I’ve lived here my entire life and had no idea such a historic place existed right in the middle of one of our higher end districts. The little community of Oak Bay, in Victoria, BC, boasts wonderful architecture, scenery and ocean-side features. It also is home to some of our oldest ghosts.
We’re visiting The Tod House today. It is widely believed to be the oldest house in Western Canada finished in 1851. The home is constructed with local heavy timber featuring pegged and dovetailed construction, which is rather rare to our area.
Today the beautiful heritage home sits in the heart of Oak Bay on a normal sized little plot. Surrounded by other historic and heritage buildings, it blends in with its surroundings making it a place you could drive or walk past without a second thought. At the time is was originally built, however, it would have been situated deep in a dense forest on the outskirts of what was to become Victoria proper.
The white picket fence and the fine details that ensconce the front porch make for a nostalgic scene. With the smallest amount of imagination, one is transported back 150 years to a time when the land was untamed, and people were busy trying to establish and create this burgeoning community.
Rumors persist today that allude to the thought that underneath this storied house lies a series of tunnels that lead to the beach. From where this house is situated, those tunnels would have to be complex and extensive, if this is indeed a true story. Word has it these tunnels were used to run contraband back and forth from the house to boats anchored in the Oak Bay harbor. At the time this all would have been happening, this entire area would have been fairly uninhabited making this a perfect location to get in and out with the booty.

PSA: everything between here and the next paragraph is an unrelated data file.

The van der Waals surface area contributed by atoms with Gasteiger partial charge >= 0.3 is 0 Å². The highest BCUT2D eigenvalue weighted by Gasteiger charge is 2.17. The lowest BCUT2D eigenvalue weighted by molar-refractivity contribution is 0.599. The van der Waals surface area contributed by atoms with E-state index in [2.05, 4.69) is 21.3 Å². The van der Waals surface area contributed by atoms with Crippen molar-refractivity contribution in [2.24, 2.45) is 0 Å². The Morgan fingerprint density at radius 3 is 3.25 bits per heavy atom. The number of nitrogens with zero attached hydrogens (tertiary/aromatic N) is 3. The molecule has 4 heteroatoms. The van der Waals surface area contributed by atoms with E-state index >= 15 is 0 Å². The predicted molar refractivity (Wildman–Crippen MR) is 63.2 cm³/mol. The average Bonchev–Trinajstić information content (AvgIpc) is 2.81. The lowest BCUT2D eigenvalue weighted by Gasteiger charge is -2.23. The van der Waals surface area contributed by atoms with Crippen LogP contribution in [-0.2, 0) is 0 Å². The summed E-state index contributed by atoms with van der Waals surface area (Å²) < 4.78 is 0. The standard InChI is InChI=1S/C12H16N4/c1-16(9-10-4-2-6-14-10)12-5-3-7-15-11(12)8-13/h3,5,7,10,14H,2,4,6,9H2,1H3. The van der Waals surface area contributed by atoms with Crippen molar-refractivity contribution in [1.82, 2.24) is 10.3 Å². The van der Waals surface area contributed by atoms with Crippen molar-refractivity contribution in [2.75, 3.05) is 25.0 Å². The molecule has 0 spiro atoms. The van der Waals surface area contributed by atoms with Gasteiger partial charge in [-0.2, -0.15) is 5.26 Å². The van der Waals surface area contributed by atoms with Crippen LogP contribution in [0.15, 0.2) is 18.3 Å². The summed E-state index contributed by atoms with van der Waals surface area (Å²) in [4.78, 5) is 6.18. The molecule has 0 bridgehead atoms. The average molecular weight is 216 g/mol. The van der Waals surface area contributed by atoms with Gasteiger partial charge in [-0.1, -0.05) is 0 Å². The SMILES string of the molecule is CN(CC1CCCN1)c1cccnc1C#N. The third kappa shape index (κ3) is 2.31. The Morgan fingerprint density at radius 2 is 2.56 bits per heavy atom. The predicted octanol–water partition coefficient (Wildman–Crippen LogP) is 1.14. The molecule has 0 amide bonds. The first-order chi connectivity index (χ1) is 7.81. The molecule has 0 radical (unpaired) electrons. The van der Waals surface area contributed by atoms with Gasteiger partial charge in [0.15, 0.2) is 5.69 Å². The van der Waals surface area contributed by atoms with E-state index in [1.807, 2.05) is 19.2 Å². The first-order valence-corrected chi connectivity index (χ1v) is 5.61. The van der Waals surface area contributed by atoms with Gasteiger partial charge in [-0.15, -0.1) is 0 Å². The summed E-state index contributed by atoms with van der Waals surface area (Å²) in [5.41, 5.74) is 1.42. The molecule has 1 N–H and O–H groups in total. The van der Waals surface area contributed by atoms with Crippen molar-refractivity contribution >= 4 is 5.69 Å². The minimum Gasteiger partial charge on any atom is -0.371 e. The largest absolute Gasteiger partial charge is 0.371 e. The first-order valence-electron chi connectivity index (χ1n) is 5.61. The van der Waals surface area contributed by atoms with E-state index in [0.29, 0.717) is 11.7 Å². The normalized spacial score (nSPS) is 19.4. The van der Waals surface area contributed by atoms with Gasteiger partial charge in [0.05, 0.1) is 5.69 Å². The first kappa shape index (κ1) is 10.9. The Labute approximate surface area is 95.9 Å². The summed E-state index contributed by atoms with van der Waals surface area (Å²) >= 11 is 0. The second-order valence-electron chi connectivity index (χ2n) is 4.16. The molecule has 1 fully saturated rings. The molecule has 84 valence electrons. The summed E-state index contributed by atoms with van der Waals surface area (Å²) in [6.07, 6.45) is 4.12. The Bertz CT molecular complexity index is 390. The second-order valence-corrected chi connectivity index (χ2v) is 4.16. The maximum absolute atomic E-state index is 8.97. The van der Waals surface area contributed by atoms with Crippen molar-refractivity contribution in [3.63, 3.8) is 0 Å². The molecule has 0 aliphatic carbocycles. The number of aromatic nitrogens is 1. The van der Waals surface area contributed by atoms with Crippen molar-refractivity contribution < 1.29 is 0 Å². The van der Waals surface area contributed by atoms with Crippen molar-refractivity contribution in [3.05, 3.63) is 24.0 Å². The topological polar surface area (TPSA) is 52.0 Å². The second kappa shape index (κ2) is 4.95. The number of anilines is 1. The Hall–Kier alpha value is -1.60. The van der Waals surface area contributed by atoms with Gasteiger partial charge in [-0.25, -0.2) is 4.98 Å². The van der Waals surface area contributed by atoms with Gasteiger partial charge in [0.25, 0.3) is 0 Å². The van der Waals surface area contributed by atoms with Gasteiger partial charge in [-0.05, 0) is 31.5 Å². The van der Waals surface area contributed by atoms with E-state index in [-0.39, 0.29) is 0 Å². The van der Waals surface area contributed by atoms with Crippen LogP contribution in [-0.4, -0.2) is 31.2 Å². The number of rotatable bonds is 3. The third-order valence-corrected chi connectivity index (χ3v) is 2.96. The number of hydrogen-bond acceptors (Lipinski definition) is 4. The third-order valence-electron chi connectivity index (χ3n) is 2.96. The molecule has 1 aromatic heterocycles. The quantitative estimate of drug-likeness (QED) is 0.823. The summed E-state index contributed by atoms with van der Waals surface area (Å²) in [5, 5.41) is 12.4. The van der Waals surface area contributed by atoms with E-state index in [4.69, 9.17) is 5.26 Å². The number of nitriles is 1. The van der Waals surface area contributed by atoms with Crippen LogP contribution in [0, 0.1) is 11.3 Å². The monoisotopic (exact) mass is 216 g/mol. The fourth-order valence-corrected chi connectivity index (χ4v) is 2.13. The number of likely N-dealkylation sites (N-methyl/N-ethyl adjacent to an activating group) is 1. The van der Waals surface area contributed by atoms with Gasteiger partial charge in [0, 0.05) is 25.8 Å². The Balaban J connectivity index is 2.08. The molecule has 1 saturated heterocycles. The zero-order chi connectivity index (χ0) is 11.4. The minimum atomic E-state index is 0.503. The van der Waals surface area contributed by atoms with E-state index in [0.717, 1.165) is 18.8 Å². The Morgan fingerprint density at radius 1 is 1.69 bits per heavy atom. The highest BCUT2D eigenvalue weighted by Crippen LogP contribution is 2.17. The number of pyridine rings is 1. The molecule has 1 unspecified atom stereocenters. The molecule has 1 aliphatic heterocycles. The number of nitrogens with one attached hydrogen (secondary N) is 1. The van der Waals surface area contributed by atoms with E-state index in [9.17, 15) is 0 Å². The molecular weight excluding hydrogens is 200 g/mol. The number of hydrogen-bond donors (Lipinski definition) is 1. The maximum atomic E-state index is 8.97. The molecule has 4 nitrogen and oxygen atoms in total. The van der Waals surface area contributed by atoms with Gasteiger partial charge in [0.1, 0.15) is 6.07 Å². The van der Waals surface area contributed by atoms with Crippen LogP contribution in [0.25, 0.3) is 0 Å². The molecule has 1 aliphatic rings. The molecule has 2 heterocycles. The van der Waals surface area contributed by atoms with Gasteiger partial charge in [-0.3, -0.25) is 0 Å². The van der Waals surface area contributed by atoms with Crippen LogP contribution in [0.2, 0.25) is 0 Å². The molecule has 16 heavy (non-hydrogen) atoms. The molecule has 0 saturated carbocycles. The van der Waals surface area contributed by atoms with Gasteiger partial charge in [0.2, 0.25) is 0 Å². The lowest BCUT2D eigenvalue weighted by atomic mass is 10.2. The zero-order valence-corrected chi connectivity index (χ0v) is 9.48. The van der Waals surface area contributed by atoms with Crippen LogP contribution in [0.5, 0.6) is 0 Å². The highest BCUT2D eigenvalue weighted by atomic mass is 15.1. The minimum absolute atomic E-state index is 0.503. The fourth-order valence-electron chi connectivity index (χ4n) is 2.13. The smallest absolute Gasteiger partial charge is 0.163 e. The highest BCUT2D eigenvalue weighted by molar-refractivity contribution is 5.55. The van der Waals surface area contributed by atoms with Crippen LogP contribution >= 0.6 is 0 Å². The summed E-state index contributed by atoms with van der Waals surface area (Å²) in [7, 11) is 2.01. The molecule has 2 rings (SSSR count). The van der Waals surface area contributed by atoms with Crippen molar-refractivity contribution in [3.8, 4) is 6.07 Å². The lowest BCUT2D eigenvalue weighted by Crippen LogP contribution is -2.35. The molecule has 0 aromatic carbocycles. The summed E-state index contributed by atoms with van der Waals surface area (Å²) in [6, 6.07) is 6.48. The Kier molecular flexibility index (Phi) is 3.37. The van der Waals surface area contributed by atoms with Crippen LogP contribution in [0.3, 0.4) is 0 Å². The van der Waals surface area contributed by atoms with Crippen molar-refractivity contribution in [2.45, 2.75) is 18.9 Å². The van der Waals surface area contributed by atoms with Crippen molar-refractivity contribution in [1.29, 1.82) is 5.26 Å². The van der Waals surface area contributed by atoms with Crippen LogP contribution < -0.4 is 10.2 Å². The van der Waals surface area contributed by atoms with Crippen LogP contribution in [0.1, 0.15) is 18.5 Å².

Now, these stories are all rumors and are unsubstantiated. With that being said, I have spoken first hand to people who have seen themselves similar tunnels in other buildings in the Oak Bay district, adding some credence to the entire notion.
Numerous other stories persist regarding hauntings, as well. It is widely believed that the home is the source of several spirits, with the following story running most people’s blood ice-cold.
One day in 1952, Col. Evans was installing an oil furnace. He hired workmen to dig a hole in the yard to place the storage tank. After digging about 7 feet deep, one of the workmen made an unusual discovery. Though badly deteriorated, there was no mistaking he had uncovered skeletal remains. The Colonel asked the workman to finish digging up the bones, but they demanded an exorbitant amount of money to finish. The Colonel ended up excavating the skeleton himself. The remains were human, but the head was missing. The Colonel had the skeleton examined by an anatomist who believed the body to be that of an Oriental or First Nations Woman. He believed the bones had been encased in quick lime to dissolve them.
BCHeritage.ca has a terrific site with some further details on the house for those who may be further interested in the stories.
Quite honestly, we were pretty amazed to come across this wonderful old house given how long we’ve lived here. This entire story really goes to show how enthralling history is and how much of it can sit just below our awareness. We’ve been on ghost tours of the city before and they are incredible experiences. The thing is, though, these are all stories today but back then these were real events that happened to real people.
Our deep love and fascination of our area only grows when we find such wonders.
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